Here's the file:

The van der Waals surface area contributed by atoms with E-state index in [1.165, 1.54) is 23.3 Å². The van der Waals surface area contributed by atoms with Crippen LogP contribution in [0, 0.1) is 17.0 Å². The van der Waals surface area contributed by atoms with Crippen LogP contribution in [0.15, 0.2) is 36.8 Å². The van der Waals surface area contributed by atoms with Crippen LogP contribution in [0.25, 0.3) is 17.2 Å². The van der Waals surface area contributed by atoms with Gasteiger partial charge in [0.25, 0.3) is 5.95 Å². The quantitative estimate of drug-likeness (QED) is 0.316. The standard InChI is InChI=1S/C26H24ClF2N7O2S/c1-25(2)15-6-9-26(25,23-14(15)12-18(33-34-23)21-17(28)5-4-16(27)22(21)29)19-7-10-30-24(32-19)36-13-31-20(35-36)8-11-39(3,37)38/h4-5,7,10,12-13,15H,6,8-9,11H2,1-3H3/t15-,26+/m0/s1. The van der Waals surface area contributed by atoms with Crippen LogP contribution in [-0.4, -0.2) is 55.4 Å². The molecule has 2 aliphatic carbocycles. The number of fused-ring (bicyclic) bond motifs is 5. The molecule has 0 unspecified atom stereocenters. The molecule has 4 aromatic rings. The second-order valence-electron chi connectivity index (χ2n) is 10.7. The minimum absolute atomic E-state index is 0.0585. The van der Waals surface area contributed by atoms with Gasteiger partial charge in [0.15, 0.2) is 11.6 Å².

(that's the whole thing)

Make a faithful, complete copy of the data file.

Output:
The van der Waals surface area contributed by atoms with E-state index in [1.165, 1.54) is 23.3 Å². The van der Waals surface area contributed by atoms with Crippen LogP contribution in [0, 0.1) is 17.0 Å². The van der Waals surface area contributed by atoms with Crippen LogP contribution in [0.15, 0.2) is 36.8 Å². The van der Waals surface area contributed by atoms with Crippen LogP contribution in [0.25, 0.3) is 17.2 Å². The van der Waals surface area contributed by atoms with Gasteiger partial charge in [0.25, 0.3) is 5.95 Å². The quantitative estimate of drug-likeness (QED) is 0.316. The standard InChI is InChI=1S/C26H24ClF2N7O2S/c1-25(2)15-6-9-26(25,23-14(15)12-18(33-34-23)21-17(28)5-4-16(27)22(21)29)19-7-10-30-24(32-19)36-13-31-20(35-36)8-11-39(3,37)38/h4-5,7,10,12-13,15H,6,8-9,11H2,1-3H3/t15-,26+/m0/s1. The van der Waals surface area contributed by atoms with Crippen LogP contribution in [-0.4, -0.2) is 55.4 Å². The molecule has 2 aliphatic carbocycles. The number of fused-ring (bicyclic) bond motifs is 5. The molecule has 0 unspecified atom stereocenters. The molecule has 4 aromatic rings. The second-order valence-electron chi connectivity index (χ2n) is 10.7. The minimum absolute atomic E-state index is 0.0585. The van der Waals surface area contributed by atoms with Gasteiger partial charge in [0.15, 0.2) is 11.6 Å².